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Is PagSeguro Digital Ltd.’s (NYSE:PAGS) ROE Of 14% Impressive?

Simply Wall St

While some investors are already well versed in financial metrics (hat tip), this article is for those who would like to learn about Return On Equity (ROE) and why it is important. By way of learning-by-doing, we’ll look at ROE to gain a better understanding of PagSeguro Digital Ltd. (NYSE:PAGS).

Over the last twelve months PagSeguro Digital has recorded a ROE of 14%. That means that for every $1 worth of shareholders’ equity, it generated $0.14 in profit.

Check out our latest analysis for PagSeguro Digital

How Do You Calculate Return On Equity?

The formula for ROE is:

Return on Equity = Net Profit ÷ Shareholders’ Equity

Or for PagSeguro Digital:

14% = 909.267 ÷ R$6.6b (Based on the trailing twelve months to December 2018.)

Most know that net profit is the total earnings after all expenses, but the concept of shareholders’ equity is a little more complicated. It is all the money paid into the company from shareholders, plus any earnings retained. The easiest way to calculate shareholders’ equity is to subtract the company’s total liabilities from the total assets.

What Does ROE Mean?

ROE looks at the amount a company earns relative to the money it has kept within the business. The ‘return’ is the yearly profit. That means that the higher the ROE, the more profitable the company is. So, as a general rule, a high ROE is a good thing. That means it can be interesting to compare the ROE of different companies.

Does PagSeguro Digital Have A Good ROE?

By comparing a company’s ROE with its industry average, we can get a quick measure of how good it is. However, this method is only useful as a rough check, because companies do differ quite a bit within the same industry classification. The image below shows that PagSeguro Digital has an ROE that is roughly in line with the IT industry average (14%).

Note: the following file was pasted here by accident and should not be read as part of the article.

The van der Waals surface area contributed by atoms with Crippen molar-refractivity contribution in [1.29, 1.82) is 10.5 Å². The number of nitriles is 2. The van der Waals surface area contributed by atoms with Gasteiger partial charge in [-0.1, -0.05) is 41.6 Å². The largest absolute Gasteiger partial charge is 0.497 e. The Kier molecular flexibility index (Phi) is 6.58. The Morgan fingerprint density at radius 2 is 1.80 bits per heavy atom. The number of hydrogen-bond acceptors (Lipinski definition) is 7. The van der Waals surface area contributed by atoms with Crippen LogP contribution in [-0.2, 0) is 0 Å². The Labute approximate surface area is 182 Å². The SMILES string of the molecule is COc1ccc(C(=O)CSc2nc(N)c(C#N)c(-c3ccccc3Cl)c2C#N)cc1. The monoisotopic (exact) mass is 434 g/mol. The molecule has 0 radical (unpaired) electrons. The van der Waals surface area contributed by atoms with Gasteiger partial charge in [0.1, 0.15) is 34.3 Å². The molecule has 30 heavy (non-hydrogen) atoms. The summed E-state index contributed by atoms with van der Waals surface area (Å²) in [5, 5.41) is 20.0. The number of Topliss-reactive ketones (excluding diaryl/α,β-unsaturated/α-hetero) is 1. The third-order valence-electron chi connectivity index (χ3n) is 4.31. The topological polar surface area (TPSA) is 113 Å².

NYSE:PAGS Past Revenue and Net Income, February 26th 2019

That’s neither particularly good, nor bad. ROE can give us a view about company quality, but many investors also look to other factors, such as whether there are insiders buying shares. If you like to buy stocks alongside management, then you might just love this free list of companies. (Hint: insiders have been buying them).

How Does Debt Impact ROE?

Most companies need money — from somewhere — to grow their profits. That cash can come from issuing shares, retained earnings, or debt. In the case of the first and second options, the ROE will reflect this use of cash, for growth. In the latter case, the use of debt will improve the returns, but will not change the equity. Thus the use of debt can improve ROE, albeit along with extra risk in the case of stormy weather, metaphorically speaking.

PagSeguro Digital’s Debt And Its 14% ROE

One positive for shareholders is that PagSeguro Digital does not have any net debt! Its ROE already suggests it is a good business, but the fact it has achieved this — and doesn’t borrowings — makes it worthy of further consideration, in my view. After all, with cash on the balance sheet, a company has a lot more optionality in good times and bad.

In Summary

Return on equity is useful for comparing the quality of different businesses. In my book the highest quality companies have high return on equity, despite low debt. If two companies have the same ROE, then I would generally prefer the one with less debt.

Having said that, while ROE is a useful indicator of business quality, you’ll have to look at a whole range of factors to determine the right price to buy a stock. Profit growth rates, versus the expectations reflected in the price of the stock, are a particularly important to consider. So you might want to take a peek at this data-rich interactive graph of forecasts for the company.

Of course, you might find a fantastic investment by looking elsewhere. So take a peek at this free list of interesting companies.

We aim to bring you long-term focused research analysis driven by fundamental data. Note that our analysis may not factor in the latest price-sensitive company announcements or qualitative material.

If you spot an error that warrants correction, please contact the editor at editorial-team@simplywallst.com. This article by Simply Wall St is general in nature. It does not constitute a recommendation to buy or sell any stock, and does not take account of your objectives, or your financial situation. Simply Wall St has no position in the stocks mentioned. Thank you for reading.